Southeastern Section–55th Annual Meeting (23–24 March 2006)

Paper No. 7
Presentation Time: 10:20 AM


BIER, Sara E., Geology, Washington and Lee University, Lexington, VA 24450,

Teaching a class for the first time can be challenging. Fortunately, the opportunity to bring research to the undergraduate classroom made the fall 2005 Washington and Lee geophysics class a success. The geophysics class conducted a geophysical survey on the South River floodplain near a historic iron furnace and a mill near Buena Vista, Virginia.

The students did a reconnaissance investigation of the study site, designed and conducted surveys utilizing both electrical resistivity and seismic refraction equipment, processed the data using techniques learned in the classroom, and made interpretations based on their results. The results from the electrical resistivity and seismic refraction data revealed information about both the subsurface geology as well as archeological features associated with the nearby iron furnace and the mill. They synthesized their background research, field methods, data processing, interpretation and results into a poster presentation.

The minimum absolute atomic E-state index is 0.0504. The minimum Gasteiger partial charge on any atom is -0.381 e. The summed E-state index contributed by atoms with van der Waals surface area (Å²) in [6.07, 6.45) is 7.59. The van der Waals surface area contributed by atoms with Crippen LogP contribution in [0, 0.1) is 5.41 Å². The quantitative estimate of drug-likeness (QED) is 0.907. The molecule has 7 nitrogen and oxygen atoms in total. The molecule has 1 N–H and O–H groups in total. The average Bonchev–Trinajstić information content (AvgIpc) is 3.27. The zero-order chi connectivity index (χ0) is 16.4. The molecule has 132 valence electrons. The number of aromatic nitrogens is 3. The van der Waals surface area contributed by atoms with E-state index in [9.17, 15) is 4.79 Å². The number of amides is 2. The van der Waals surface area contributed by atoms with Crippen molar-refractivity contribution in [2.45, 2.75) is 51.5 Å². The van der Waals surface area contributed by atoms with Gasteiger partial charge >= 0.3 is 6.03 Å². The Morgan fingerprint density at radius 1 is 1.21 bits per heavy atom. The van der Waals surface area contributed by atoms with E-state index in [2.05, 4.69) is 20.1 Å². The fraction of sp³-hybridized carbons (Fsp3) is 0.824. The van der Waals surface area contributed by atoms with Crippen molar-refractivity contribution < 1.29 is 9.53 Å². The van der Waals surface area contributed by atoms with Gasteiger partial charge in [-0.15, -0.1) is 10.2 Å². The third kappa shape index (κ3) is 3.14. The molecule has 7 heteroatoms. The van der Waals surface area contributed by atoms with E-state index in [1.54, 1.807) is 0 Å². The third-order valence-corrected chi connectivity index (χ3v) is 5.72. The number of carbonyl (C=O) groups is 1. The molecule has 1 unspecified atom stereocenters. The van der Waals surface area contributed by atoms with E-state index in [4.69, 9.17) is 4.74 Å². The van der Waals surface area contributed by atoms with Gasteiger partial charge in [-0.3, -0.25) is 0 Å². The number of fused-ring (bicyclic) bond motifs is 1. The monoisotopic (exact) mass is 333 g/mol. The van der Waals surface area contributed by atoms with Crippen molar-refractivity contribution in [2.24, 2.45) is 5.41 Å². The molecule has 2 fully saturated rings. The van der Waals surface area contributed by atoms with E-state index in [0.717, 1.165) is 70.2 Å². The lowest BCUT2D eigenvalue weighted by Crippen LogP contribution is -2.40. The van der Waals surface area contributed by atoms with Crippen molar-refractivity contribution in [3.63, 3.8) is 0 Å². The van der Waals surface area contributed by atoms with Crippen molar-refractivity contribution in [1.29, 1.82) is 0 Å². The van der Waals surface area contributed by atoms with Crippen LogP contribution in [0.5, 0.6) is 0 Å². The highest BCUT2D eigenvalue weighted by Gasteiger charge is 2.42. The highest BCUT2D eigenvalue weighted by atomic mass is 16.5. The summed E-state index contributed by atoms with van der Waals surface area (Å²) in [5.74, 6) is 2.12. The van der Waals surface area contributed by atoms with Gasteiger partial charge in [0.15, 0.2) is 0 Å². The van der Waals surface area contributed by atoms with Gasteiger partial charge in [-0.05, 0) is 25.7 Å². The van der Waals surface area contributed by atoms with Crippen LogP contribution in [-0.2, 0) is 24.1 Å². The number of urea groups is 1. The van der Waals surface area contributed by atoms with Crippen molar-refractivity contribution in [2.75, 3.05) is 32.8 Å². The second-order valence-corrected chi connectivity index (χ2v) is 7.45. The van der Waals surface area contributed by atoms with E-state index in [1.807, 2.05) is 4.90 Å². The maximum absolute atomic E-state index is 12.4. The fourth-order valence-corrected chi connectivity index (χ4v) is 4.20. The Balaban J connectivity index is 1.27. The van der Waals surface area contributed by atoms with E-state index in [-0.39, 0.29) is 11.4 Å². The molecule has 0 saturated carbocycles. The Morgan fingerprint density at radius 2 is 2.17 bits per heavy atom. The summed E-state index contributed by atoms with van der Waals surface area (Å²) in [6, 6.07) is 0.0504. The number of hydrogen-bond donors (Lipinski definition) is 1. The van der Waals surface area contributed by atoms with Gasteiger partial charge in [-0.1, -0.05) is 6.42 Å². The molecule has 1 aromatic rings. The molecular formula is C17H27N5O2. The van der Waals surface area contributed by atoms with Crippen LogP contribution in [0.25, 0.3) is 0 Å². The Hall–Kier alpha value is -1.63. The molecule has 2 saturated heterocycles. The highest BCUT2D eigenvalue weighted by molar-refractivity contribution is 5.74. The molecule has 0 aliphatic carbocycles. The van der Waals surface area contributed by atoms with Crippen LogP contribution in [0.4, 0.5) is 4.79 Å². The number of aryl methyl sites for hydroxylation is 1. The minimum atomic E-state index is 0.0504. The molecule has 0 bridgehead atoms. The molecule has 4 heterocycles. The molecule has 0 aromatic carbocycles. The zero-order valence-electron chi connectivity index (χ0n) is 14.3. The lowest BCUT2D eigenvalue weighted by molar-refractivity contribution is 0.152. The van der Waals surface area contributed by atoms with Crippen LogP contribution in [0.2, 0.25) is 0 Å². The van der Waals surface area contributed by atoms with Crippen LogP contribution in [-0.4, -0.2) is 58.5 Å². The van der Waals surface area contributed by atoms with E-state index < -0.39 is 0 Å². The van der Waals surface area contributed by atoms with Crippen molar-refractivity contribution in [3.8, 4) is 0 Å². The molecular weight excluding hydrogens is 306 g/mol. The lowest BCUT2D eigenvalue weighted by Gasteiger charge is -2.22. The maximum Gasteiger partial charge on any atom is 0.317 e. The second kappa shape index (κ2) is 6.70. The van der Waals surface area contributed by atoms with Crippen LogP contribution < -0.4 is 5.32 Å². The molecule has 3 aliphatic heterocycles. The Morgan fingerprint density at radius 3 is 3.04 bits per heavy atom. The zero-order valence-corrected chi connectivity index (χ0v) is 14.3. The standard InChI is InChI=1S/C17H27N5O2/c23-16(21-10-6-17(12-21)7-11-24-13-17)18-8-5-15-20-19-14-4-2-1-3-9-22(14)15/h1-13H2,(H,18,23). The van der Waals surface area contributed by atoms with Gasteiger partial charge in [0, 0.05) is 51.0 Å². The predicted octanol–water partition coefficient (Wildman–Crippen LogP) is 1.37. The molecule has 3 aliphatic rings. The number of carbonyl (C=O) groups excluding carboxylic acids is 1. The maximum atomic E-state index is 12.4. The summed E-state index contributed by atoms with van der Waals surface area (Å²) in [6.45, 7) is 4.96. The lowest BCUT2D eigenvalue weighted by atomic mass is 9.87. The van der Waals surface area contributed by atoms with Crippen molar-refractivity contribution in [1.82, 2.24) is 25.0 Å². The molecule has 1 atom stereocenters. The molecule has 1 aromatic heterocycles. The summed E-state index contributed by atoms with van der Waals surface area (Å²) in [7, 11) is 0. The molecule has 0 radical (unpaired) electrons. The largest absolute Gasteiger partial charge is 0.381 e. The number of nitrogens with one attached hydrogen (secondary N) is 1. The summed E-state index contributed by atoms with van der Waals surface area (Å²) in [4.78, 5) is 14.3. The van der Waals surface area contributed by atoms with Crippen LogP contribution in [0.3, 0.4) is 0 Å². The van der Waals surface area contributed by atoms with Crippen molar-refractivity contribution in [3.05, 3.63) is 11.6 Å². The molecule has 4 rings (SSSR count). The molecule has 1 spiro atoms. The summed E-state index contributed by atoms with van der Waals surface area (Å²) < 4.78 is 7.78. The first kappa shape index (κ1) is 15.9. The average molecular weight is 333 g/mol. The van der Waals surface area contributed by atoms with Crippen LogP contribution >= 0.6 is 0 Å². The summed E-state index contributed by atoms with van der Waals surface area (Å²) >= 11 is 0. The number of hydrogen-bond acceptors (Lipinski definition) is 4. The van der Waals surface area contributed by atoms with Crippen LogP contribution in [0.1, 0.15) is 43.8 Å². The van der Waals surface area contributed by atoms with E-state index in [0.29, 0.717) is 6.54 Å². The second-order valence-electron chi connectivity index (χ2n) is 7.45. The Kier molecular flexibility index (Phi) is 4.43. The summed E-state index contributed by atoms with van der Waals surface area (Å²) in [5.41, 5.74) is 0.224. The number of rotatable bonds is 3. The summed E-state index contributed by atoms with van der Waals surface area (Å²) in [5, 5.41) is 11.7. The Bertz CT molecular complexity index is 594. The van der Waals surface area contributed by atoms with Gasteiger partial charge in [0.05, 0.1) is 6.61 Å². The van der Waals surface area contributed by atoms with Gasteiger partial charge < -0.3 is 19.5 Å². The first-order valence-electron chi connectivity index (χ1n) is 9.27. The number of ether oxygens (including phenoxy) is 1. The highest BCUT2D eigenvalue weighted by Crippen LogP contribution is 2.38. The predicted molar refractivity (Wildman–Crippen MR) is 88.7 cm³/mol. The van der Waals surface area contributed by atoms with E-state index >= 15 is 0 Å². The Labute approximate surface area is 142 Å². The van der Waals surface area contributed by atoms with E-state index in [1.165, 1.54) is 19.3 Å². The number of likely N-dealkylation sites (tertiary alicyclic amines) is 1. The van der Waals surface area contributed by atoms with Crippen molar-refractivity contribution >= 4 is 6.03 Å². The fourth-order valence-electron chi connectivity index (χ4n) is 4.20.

Students had a positive response to the active-learning approach of this course. Feedback from the students indicated that the student-guided research in this undergraduate course resulted in greater interest in the subject area, higher levels of motivation, and better academic performance. Constructing this course around a research project was a great way to overcome the challenge of teaching a course for the first time.